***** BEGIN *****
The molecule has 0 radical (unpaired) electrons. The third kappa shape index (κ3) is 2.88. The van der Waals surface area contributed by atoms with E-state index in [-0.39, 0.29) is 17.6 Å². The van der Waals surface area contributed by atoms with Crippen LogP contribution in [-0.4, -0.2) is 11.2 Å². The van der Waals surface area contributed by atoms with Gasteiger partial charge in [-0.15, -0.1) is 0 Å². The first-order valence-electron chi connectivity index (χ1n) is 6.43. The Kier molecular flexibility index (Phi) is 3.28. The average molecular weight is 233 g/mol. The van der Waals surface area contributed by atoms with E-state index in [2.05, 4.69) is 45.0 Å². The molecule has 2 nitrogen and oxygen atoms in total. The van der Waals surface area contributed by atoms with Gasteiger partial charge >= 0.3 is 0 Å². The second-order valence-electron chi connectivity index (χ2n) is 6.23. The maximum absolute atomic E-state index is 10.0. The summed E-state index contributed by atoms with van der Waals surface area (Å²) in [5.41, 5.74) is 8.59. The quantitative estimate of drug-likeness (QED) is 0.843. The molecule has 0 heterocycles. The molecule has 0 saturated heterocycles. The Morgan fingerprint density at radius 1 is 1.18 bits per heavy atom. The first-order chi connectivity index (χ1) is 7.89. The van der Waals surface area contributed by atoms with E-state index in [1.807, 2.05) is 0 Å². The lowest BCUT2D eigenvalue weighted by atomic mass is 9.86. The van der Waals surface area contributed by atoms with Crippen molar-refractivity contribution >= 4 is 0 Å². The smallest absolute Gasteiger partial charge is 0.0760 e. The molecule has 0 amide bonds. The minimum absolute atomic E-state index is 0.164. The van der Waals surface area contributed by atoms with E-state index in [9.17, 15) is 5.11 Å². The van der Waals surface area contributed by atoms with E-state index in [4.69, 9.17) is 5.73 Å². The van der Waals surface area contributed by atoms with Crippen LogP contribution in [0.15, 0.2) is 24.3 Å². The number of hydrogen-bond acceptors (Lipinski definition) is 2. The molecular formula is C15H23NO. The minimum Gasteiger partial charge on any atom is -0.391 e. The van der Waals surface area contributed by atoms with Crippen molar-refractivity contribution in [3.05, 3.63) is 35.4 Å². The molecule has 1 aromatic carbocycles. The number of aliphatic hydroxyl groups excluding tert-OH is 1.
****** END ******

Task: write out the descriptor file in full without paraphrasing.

The molecule has 0 radical (unpaired) electrons. The third kappa shape index (κ3) is 2.88. The van der Waals surface area contributed by atoms with E-state index in [-0.39, 0.29) is 17.6 Å². The van der Waals surface area contributed by atoms with Crippen LogP contribution in [-0.4, -0.2) is 11.2 Å². The van der Waals surface area contributed by atoms with Gasteiger partial charge in [-0.15, -0.1) is 0 Å². The first-order valence-electron chi connectivity index (χ1n) is 6.43. The Kier molecular flexibility index (Phi) is 3.28. The average molecular weight is 233 g/mol. The van der Waals surface area contributed by atoms with E-state index in [2.05, 4.69) is 45.0 Å². The molecule has 2 nitrogen and oxygen atoms in total. The van der Waals surface area contributed by atoms with Gasteiger partial charge >= 0.3 is 0 Å². The second-order valence-electron chi connectivity index (χ2n) is 6.23. The maximum absolute atomic E-state index is 10.0. The summed E-state index contributed by atoms with van der Waals surface area (Å²) in [5.41, 5.74) is 8.59. The quantitative estimate of drug-likeness (QED) is 0.843. The molecule has 0 heterocycles. The molecule has 0 saturated heterocycles. The Morgan fingerprint density at radius 1 is 1.18 bits per heavy atom. The first-order chi connectivity index (χ1) is 7.89. The van der Waals surface area contributed by atoms with E-state index in [1.807, 2.05) is 0 Å². The lowest BCUT2D eigenvalue weighted by atomic mass is 9.86. The van der Waals surface area contributed by atoms with Crippen molar-refractivity contribution >= 4 is 0 Å². The smallest absolute Gasteiger partial charge is 0.0760 e. The molecule has 0 amide bonds. The minimum absolute atomic E-state index is 0.164. The van der Waals surface area contributed by atoms with E-state index in [9.17, 15) is 5.11 Å². The van der Waals surface area contributed by atoms with E-state index in [4.69, 9.17) is 5.73 Å². The van der Waals surface area contributed by atoms with Crippen LogP contribution in [0.15, 0.2) is 24.3 Å². The number of hydrogen-bond acceptors (Lipinski definition) is 2. The molecular formula is C15H23NO. The minimum Gasteiger partial charge on any atom is -0.391 e. The van der Waals surface area contributed by atoms with Crippen molar-refractivity contribution in [3.05, 3.63) is 35.4 Å². The molecule has 1 aromatic carbocycles. The number of aliphatic hydroxyl groups excluding tert-OH is 1.